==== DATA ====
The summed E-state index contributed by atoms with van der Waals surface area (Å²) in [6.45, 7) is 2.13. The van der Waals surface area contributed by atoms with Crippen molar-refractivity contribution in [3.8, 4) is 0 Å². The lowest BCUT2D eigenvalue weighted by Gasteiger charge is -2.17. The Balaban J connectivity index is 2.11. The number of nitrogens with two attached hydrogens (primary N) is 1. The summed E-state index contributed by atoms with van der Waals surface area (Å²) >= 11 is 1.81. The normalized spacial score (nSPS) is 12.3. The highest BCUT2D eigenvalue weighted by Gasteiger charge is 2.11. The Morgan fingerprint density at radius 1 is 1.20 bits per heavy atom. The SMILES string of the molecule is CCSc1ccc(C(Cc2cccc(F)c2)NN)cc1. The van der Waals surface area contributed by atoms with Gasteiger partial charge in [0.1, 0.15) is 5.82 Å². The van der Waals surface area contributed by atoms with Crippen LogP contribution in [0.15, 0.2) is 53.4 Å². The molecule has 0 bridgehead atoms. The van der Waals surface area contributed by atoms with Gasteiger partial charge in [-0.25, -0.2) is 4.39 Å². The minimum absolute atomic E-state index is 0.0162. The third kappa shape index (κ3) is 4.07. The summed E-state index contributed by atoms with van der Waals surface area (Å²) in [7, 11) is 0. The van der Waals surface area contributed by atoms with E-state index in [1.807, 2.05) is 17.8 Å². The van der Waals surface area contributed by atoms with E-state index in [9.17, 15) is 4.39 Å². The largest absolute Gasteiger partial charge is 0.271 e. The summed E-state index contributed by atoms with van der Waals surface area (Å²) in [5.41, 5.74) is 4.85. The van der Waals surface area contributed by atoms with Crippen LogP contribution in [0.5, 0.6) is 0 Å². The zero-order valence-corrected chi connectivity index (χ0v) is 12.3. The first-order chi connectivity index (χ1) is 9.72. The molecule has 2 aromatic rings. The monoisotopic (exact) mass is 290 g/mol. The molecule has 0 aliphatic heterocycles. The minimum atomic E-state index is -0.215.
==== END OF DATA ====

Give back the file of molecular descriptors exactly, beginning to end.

The summed E-state index contributed by atoms with van der Waals surface area (Å²) in [6.45, 7) is 2.13. The van der Waals surface area contributed by atoms with Crippen molar-refractivity contribution in [3.8, 4) is 0 Å². The lowest BCUT2D eigenvalue weighted by Gasteiger charge is -2.17. The Balaban J connectivity index is 2.11. The number of nitrogens with two attached hydrogens (primary N) is 1. The summed E-state index contributed by atoms with van der Waals surface area (Å²) >= 11 is 1.81. The normalized spacial score (nSPS) is 12.3. The highest BCUT2D eigenvalue weighted by Gasteiger charge is 2.11. The Morgan fingerprint density at radius 1 is 1.20 bits per heavy atom. The SMILES string of the molecule is CCSc1ccc(C(Cc2cccc(F)c2)NN)cc1. The van der Waals surface area contributed by atoms with Gasteiger partial charge in [0.1, 0.15) is 5.82 Å². The van der Waals surface area contributed by atoms with Crippen LogP contribution in [0.15, 0.2) is 53.4 Å². The molecule has 0 bridgehead atoms. The van der Waals surface area contributed by atoms with Gasteiger partial charge in [-0.25, -0.2) is 4.39 Å². The minimum absolute atomic E-state index is 0.0162. The third kappa shape index (κ3) is 4.07. The summed E-state index contributed by atoms with van der Waals surface area (Å²) in [7, 11) is 0. The van der Waals surface area contributed by atoms with E-state index in [1.807, 2.05) is 17.8 Å². The van der Waals surface area contributed by atoms with E-state index in [9.17, 15) is 4.39 Å². The largest absolute Gasteiger partial charge is 0.271 e. The summed E-state index contributed by atoms with van der Waals surface area (Å²) in [5.41, 5.74) is 4.85. The van der Waals surface area contributed by atoms with Crippen LogP contribution in [0.5, 0.6) is 0 Å². The zero-order valence-corrected chi connectivity index (χ0v) is 12.3. The first-order chi connectivity index (χ1) is 9.72. The molecule has 2 aromatic rings. The monoisotopic (exact) mass is 290 g/mol. The molecule has 0 aliphatic heterocycles. The minimum atomic E-state index is -0.215.